Big data is essentially a problem of representability, as iterated by precursors like Florence Nightingale’s ‘coxcomb’ infographics (1854–55), showing causes of death during the Crimean war, and Charles Joseph Minard’s bleak cartographic diagrams of Napoleon’s 1812 Russian campaign. Today, the scale of real-time information capture  is simply too vast for human cognition.  The exhibition is parenthesized by two poetic depictions of the informatic sublime. Ryoji Ikeda’s immersive video projection data.tron [WUXGA version] (2007) is a monochromatic attack on the senses that has viewers drifting through a horizonless point cloud cosmos, before dropping them into a sea of fit- inducing visual static in which every ‘pixel’ is an individual digit. Meanwhile, Lise Autogena and Joshua Portway’s Black Shoals; Dark Matter (2015) turns live trading data from global stock exchanges into astral  constellations that gently flicker and convulse according to the currents of the market.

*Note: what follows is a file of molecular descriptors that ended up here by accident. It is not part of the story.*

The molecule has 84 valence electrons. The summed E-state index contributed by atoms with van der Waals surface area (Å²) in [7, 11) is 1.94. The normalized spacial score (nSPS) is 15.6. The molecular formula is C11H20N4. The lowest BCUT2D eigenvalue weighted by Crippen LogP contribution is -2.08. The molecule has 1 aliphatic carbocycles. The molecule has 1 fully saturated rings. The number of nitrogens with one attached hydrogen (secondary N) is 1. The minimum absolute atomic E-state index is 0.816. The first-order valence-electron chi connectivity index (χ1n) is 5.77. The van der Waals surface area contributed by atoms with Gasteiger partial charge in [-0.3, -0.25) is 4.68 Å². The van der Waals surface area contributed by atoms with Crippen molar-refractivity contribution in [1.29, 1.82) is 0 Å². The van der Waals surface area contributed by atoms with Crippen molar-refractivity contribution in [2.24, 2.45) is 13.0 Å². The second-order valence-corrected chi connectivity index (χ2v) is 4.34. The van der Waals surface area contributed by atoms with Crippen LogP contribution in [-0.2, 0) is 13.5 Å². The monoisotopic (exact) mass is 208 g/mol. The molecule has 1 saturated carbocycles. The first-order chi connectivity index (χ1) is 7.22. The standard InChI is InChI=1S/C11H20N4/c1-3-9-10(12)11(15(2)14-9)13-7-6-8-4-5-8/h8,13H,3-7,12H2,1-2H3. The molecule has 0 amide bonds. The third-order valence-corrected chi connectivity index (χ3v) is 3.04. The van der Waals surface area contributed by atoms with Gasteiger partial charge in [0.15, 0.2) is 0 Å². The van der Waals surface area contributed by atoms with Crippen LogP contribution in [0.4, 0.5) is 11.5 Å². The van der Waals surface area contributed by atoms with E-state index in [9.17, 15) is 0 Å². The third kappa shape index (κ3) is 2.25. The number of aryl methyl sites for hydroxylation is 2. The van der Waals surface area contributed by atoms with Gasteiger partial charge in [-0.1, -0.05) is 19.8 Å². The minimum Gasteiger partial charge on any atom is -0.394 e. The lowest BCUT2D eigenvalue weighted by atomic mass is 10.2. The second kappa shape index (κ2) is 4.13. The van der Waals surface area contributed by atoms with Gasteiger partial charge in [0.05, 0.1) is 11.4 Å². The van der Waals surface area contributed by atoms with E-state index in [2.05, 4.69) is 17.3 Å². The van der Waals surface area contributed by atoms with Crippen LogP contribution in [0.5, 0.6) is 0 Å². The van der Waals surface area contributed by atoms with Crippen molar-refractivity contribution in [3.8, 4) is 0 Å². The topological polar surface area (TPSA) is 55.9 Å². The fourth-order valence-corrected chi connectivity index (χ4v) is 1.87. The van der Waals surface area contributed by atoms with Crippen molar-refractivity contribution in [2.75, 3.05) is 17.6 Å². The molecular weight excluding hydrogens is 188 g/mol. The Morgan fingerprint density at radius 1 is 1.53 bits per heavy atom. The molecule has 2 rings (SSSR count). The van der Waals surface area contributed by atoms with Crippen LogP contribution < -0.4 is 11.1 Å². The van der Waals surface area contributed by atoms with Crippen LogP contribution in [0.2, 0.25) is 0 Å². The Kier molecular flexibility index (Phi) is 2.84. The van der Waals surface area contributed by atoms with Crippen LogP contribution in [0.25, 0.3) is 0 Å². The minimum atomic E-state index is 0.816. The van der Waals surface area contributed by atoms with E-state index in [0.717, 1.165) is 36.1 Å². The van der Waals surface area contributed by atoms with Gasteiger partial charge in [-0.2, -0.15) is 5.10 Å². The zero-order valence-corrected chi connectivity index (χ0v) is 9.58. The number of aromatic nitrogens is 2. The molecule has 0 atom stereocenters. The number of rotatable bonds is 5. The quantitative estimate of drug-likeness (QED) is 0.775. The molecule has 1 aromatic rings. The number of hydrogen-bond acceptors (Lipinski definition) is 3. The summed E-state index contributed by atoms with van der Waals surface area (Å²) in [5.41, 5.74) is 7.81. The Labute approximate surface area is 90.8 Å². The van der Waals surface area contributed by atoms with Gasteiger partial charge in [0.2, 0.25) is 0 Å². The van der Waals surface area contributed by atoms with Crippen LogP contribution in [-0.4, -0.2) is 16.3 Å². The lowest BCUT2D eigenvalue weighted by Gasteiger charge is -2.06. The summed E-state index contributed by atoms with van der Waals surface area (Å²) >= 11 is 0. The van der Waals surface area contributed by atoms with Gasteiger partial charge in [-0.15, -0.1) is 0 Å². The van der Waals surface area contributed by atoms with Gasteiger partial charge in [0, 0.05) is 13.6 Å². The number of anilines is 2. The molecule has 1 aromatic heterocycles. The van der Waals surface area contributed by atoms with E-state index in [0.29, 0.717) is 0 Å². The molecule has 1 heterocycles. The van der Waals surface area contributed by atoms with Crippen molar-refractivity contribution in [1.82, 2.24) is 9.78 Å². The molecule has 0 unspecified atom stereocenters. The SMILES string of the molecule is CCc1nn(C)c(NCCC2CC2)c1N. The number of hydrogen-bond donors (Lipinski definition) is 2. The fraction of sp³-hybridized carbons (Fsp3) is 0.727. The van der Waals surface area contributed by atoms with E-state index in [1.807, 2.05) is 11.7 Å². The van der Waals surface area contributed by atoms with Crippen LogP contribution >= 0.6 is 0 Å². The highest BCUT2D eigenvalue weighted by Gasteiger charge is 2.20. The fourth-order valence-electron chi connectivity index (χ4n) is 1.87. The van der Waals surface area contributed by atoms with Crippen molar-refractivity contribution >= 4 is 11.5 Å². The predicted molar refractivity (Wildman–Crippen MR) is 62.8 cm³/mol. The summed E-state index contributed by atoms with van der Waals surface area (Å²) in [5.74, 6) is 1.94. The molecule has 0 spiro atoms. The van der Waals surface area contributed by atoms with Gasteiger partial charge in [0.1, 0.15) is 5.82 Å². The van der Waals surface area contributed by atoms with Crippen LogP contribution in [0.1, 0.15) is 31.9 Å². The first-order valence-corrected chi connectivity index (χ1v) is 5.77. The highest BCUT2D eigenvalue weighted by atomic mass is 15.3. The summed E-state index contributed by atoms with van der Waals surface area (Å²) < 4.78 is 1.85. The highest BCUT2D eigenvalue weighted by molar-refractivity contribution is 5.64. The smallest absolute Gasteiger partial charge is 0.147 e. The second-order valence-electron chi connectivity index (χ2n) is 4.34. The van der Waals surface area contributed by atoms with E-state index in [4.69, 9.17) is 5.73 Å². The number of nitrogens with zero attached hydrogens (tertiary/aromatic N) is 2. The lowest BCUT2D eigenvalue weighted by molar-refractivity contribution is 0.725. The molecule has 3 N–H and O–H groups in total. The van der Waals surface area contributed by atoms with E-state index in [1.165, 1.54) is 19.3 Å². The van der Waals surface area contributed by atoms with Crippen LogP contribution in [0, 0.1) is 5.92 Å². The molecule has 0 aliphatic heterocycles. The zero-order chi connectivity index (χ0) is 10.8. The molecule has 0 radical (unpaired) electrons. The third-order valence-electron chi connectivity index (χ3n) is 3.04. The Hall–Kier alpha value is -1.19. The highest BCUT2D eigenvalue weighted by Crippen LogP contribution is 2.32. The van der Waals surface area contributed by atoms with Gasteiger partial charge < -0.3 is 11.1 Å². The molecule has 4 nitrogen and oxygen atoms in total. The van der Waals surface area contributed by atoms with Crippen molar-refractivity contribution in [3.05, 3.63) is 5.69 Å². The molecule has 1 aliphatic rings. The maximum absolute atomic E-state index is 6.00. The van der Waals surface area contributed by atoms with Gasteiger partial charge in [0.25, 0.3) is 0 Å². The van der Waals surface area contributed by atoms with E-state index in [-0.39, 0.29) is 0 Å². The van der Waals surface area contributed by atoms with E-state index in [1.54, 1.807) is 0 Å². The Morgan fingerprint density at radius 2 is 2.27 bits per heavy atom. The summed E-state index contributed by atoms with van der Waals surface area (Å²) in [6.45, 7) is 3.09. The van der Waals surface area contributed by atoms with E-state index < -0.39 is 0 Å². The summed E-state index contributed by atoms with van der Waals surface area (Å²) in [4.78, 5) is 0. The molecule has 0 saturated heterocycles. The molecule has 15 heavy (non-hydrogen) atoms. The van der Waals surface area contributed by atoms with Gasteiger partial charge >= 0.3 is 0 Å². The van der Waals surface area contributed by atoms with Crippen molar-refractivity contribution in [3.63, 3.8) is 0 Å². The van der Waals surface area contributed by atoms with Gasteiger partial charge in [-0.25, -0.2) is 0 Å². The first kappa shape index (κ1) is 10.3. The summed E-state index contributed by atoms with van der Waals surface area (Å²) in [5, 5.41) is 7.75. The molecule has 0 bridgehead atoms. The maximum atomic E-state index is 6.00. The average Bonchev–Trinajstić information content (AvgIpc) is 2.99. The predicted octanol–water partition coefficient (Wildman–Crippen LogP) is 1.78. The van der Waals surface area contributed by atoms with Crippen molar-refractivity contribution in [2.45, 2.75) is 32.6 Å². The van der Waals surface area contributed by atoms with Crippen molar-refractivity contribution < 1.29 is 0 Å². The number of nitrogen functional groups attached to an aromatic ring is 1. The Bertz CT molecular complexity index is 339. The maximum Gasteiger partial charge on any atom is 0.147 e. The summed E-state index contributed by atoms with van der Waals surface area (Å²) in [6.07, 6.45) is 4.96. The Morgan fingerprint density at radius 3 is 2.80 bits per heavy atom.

‘Electronic Superhighway’, curated by Omar Kholeif, represents perhaps the most comprehensive attempt so far to historicize art after the internet, canonizing its key protagonists alongside their ‘new media’ forebears. The show divides loosely into the so-called ‘post-internet’, net.art (as archived by Rhizome) and early tech-art pioneers, beginning with the seminal Experiments in Art and Technology (E.A.T.) collective, formed in 1967. Reflecting the unwieldy scope of its subject, ‘Electronic Superhighway’ is a disparate and disorienting experience. Albert Oehlen’s digitally inflected abstract canvas Deathoknocko (2001) hangs alongside Wafaa Bilal’s Domestic Tension (2007), a webcam diary of a performance in which the artist spent 30 days locked in a gallery with a paintball gun remotely controlled by online participants. Oliver Laric’s Versions (Missile Variations) (2010) and Constant Dullaart’s photoshop manipulations of Jennifer in Paradise (2013–ongoing) lay bare the illusion of the digital referent. Meanwhile, Camille Henrot’s deeply impressive Grosse Fatigue (2013) deftly arranges a haptic poetry of layered video windows over a spoken-word composition, suggestive of both exhilaration and utter exhaustion.